Yvette Vickers, Ex-Playmate and 'Attack of the 50 Foot Woman' Starlet, Found Mummified in Beverly Hills Mansion One Year After Death
Update: County coroner's Assistant Chief Ed Winter tells KTLA News today that Vickers died of heart disease. But, he said, he's not sure when she died.
In a sprawling, 1920s-era stone-and-wood estate in Beverly Hills, former B-list actress and Playboy pinup Yvette Vickers lay on her floor for up to a year before a neighbor discovered her unrecognizable corpse on April 27, police tell the Los Angeles Times.
The coroner is guessing it was a natural death -- but the months that passed, as her fan mail stacked and her body decomposed, made the 82-year-old's death into an awful, almost Hollywood-style horror scene.
Neighbor Susan Savage (also an actress) talks to the Times:
She remembered her neighbor as an elegant women in a broad straw hat, dressed in white, with flowing blond hair and "a warm smile."
"She kept to herself, had friends and seemed like a very independent spirit," Savage said. "To the end she still got cards and letter from all over the world requesting photos and still wanting to be her friend." ...
"We've all been crying about this," she said. "Nobody should be left alone like that."
Savage is the same neighbor who came across Vickers last Wednesday after a bone-chilling ordeal that involved "scaling a hillside," climbing through a broken window, clawing her way past stacks of "clothes, junk mail and letters" -- and, finally, discovering the former beauty's corpse next to a phone that had been left off the hook and a space heater that was still running.
Vickers was Playmate of the Month in July 1959
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According to her IMDB profile, Vickers attended UCLA for three years before landing a commercial spot as the White Rain Girl in a shampoo commercial. She went on to star in cheap Hollywood thrillers like "Attack of the Leeches" and "What's the Matter With Helen?" A full timeline of her life is available at Glamour Girls of the Silver Screen.
And here, an excerpt from Vickers' interview in "Science Fiction Stars and Horror Heroes":
How did you first become interested in being an actress?
"I wanted to be a writer, and I was taking classes at UCLA to become a journalist. I needed an extra course, just to fill in, for three more units, and I took an acting class for that reason. I began taking the class, and I got very interested in the theater -- there was something about it that seemed so natural."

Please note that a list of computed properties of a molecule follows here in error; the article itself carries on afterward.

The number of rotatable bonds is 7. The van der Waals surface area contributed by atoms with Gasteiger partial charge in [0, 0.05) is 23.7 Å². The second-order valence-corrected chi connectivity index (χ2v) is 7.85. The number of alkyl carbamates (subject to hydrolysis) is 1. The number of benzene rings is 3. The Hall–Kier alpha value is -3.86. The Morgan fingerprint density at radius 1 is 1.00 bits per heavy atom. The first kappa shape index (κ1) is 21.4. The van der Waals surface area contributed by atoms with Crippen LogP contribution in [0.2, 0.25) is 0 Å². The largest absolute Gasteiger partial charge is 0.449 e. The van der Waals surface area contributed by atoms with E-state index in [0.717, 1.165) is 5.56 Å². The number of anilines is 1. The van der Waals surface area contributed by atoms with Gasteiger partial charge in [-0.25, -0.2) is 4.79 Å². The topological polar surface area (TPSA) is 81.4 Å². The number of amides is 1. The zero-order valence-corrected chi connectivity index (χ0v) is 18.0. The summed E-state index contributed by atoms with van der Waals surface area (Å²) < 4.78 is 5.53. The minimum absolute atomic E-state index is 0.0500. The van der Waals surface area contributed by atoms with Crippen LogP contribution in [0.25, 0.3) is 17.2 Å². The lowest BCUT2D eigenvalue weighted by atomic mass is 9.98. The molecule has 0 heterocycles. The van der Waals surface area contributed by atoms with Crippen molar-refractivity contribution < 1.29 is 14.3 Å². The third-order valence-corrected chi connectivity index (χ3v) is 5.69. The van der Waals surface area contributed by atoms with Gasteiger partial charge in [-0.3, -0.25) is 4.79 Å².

At the end of her life, Vickers lived alone on Westwanda Drive amid the quiet mansions of Benedict Canyon.
"The letters seemed untouched and were starting to yellow," her neighbor told the Times of peeking into Vickers' mailbox and realizing something was wrong. "I just had a bad feeling."
Update: The question on everyone's mind: How could a (semi-famous) woman go unnoticed for a full year?
But we've got another one. How could a space heater stay on for a full year, without the power company shutting off electricity or seeking out the customer?
Vickers' street lies on the border of L.A. and Beverly Hills, but a West L.A. police detective tells us that her home is located within L.A. city boundaries -- so she had to be serviced by the Los Angeles Department of Water and Power.
In the Times piece, neighbor Susan Savage said, on the day she found Vickers, "she made her way upstairs and found a room with a small space heater still on." Also in the Times: "Its mummified state suggests she could have been dead for close to a year, police said."
The DWP is getting back to us on their policy for unpaid bills, but we're assuming they wouldn't leave the power on for a full year without some kind of payment, or at least indication that the person was still alive.
Another reason we think Vickers was probably dead for well under a year: Heat accelerates the mummification process. Winters says that "heat could -- if a body is out in the elements, out in the desert or next to a heater -- it could speed things up a little bit."
However, he says, the autopsy is ongoing, and "there's no way to tell at this point" how long the victim was dead before she was discovered (or if it's even Vickers at all).
Here's to hoping it's not possible for a well-loved L.A. resident to go unnoticed for an entire year without someone wondering where she might be. Because that's just depressing.
R.I.P. Yvette Vickers.
Originally posted May 2 at 2:45 p.m.
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